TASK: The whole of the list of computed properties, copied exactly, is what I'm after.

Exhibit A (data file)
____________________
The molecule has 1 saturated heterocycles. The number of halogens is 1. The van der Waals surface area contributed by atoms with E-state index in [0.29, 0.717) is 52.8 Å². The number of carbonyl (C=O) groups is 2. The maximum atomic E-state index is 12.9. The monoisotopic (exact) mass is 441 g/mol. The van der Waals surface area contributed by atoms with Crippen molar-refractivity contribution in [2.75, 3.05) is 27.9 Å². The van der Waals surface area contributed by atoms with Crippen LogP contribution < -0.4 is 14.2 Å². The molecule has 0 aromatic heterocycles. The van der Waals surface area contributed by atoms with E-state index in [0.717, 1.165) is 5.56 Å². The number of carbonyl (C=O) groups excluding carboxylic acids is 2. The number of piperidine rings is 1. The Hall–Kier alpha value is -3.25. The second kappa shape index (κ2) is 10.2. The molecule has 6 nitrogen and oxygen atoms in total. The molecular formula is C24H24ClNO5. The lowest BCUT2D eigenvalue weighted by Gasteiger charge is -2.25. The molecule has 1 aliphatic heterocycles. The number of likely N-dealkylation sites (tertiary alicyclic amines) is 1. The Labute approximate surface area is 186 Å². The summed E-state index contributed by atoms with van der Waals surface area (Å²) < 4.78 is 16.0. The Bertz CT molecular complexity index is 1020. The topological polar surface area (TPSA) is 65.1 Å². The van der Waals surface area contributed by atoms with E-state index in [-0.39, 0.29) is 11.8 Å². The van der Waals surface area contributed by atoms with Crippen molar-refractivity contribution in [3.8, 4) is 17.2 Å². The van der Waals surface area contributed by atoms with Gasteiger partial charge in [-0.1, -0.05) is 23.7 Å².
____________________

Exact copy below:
The molecule has 1 saturated heterocycles. The number of halogens is 1. The van der Waals surface area contributed by atoms with E-state index in [0.29, 0.717) is 52.8 Å². The number of carbonyl (C=O) groups is 2. The maximum atomic E-state index is 12.9. The monoisotopic (exact) mass is 441 g/mol. The van der Waals surface area contributed by atoms with Crippen molar-refractivity contribution in [2.75, 3.05) is 27.9 Å². The van der Waals surface area contributed by atoms with Crippen LogP contribution < -0.4 is 14.2 Å². The molecule has 0 aromatic heterocycles. The van der Waals surface area contributed by atoms with E-state index in [0.717, 1.165) is 5.56 Å². The number of carbonyl (C=O) groups excluding carboxylic acids is 2. The number of piperidine rings is 1. The Hall–Kier alpha value is -3.25. The second kappa shape index (κ2) is 10.2. The molecule has 6 nitrogen and oxygen atoms in total. The molecular formula is C24H24ClNO5. The lowest BCUT2D eigenvalue weighted by Gasteiger charge is -2.25. The molecule has 1 aliphatic heterocycles. The number of likely N-dealkylation sites (tertiary alicyclic amines) is 1. The Labute approximate surface area is 186 Å². The summed E-state index contributed by atoms with van der Waals surface area (Å²) < 4.78 is 16.0. The Bertz CT molecular complexity index is 1020. The topological polar surface area (TPSA) is 65.1 Å². The van der Waals surface area contributed by atoms with E-state index in [-0.39, 0.29) is 11.8 Å². The van der Waals surface area contributed by atoms with Crippen molar-refractivity contribution in [3.8, 4) is 17.2 Å². The van der Waals surface area contributed by atoms with Gasteiger partial charge in [-0.1, -0.05) is 23.7 Å².